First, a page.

With Israeli tailor Bagir's (BAGR:AIM) recovery plan bearing fruit under new leadership, the shares are back in fashion, bid up 25% (1p) to 5p-a-pop.
Confidence in the micro cap has returned following a major refinancing that has transformed the balance sheet and represents the biggest milestone in the turnaround to date.
Formed in 1961 and floated on AIM in April 2014, Bagir has been in recovery mode since May 2014 when it announced the loss of a substantial proportion of sales from its then biggest customer Marks & Spencer (MKS).
However investors are buying into Bagir, which makes suits, jackets and trousers under retail private labels and under world-renowned brands such as Jay Godfrey and AR-RED, on the back of a successful restructuring and evidence it is winning new customers.
Bagir yesterday announced a £6.4 million refinancing at 3.5p per share; the proceeds will be used to repay lenders Bank Leumi and Discount Bank and support the working capital needs of Bagir, whose interims revealed a pleasing swing from a negative to a positive EBITDA performance.
Broker N+1 Singer says the refinancing takes Bagir from a net debt to a net cash position and provides flexibility for the AIM minnow to move back into a profitable growth phase under new management led by Eran Itzhak, CEO and himself a backer of the funding.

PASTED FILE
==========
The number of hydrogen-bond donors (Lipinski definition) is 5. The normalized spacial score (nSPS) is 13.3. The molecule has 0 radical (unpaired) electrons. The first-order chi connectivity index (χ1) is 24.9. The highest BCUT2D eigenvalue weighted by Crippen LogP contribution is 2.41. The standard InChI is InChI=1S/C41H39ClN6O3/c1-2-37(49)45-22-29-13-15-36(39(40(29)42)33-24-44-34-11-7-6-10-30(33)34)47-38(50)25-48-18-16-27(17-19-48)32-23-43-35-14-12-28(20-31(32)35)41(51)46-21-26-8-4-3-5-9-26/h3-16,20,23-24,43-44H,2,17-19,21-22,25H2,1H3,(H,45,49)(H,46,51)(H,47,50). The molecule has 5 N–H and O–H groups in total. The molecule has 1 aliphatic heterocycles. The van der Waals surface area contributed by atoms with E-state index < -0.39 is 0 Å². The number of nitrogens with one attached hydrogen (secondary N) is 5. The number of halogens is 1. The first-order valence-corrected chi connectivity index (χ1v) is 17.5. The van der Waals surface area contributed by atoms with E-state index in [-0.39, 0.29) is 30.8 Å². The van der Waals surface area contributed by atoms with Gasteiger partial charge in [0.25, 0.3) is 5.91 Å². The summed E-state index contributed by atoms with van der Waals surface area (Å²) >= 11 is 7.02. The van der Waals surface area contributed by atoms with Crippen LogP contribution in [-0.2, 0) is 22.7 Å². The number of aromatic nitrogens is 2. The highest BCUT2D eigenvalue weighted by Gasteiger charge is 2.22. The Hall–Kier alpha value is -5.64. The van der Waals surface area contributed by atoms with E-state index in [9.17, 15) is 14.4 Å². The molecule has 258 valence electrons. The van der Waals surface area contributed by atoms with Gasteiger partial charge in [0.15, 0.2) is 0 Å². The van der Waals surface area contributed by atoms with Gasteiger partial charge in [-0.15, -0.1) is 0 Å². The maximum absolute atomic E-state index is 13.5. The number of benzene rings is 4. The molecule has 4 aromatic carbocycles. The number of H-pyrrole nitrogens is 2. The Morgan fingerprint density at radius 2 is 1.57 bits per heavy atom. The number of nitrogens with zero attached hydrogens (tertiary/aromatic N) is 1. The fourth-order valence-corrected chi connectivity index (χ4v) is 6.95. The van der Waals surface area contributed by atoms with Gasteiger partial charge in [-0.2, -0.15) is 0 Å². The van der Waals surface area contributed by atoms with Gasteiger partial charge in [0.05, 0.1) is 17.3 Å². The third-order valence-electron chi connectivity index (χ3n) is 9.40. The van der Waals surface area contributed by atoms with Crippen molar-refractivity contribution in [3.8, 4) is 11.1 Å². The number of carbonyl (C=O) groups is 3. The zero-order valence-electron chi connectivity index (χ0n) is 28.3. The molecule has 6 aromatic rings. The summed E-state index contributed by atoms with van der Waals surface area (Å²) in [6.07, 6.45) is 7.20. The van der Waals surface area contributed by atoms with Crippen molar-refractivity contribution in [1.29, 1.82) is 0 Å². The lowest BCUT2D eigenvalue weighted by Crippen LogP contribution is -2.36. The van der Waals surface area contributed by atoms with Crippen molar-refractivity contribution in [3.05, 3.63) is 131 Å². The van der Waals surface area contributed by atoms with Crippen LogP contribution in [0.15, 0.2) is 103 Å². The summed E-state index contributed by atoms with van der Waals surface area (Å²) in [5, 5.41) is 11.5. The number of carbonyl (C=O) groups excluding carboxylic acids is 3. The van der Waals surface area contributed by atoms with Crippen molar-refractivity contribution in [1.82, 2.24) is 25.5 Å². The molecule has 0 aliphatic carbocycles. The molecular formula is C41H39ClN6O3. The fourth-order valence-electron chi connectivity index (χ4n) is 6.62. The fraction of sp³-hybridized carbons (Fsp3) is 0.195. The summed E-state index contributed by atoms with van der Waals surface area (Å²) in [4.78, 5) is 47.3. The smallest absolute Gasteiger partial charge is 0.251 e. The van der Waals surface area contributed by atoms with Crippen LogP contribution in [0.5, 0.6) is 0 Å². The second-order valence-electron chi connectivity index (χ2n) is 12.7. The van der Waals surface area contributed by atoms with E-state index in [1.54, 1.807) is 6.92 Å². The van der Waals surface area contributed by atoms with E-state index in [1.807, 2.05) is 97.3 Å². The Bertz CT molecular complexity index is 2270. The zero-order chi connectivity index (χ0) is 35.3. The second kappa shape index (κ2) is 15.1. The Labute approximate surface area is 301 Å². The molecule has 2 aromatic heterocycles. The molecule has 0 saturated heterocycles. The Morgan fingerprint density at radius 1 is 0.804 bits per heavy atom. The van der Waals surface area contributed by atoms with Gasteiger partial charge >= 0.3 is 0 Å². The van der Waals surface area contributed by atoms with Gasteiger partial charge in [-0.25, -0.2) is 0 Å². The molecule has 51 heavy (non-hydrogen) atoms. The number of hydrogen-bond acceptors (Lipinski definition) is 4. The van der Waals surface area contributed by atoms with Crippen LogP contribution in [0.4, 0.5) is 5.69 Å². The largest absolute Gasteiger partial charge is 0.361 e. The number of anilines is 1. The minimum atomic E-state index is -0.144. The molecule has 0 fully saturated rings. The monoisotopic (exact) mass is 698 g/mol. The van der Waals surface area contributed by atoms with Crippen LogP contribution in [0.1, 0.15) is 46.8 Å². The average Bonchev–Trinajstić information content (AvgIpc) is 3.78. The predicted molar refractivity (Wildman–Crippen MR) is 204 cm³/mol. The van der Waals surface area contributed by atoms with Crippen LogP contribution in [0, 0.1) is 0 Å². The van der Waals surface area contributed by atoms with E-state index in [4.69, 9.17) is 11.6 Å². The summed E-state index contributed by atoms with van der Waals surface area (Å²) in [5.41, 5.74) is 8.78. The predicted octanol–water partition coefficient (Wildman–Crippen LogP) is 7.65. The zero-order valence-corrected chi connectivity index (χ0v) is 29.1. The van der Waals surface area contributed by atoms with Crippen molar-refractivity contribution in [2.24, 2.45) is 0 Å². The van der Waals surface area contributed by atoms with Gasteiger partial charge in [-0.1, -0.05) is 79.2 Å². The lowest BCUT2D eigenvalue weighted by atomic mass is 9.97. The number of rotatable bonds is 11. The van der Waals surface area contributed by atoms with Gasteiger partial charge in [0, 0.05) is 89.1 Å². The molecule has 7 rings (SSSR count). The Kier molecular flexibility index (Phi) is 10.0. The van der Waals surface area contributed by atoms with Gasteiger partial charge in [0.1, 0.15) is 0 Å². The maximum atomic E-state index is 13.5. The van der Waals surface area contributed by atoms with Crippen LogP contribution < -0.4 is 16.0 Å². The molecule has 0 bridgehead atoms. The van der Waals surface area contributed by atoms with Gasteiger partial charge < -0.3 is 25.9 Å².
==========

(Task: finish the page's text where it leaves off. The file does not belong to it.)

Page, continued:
Itzhak says 'this fundraising gives the company the ability to complete the restructuring agreement with the Lenders and, in so doing, to clear all outstanding bank debt (approximately $21 million) and is the most significant stage of our turnaround plan to date.'
He adds: 'Going forward, our balance sheet is strengthened considerably and this enables us to look to the future with confidence as we seek to grow the company.'
Existing shareholders including Hargreave Hale and Miton Asset Management participated in the refinancing, raising their stakes in Bagir from 17.31% and 14.94% to 20.26% and 18% respectively.
Bagir has refocused its manufacturing base to sites in Ethiopia, Egypt and Vietnam, countries offering duty free export status for sales to both the EU and US, competitive production costs and local governmental support for the textile industry.
N+1 Singer's Matthew McEachran writes: With a very clear growth strategy underpinned by these changes, Bagir aims to grow the number of customers in the US, UK, Europe, Australia and South Africa, and also to shift the mix within the UK office to larger volume orders. Discussions are advancing and early signs are promising with several recent wins e.g. Woolworth, Haggar, DXL and Affinity Apparel.'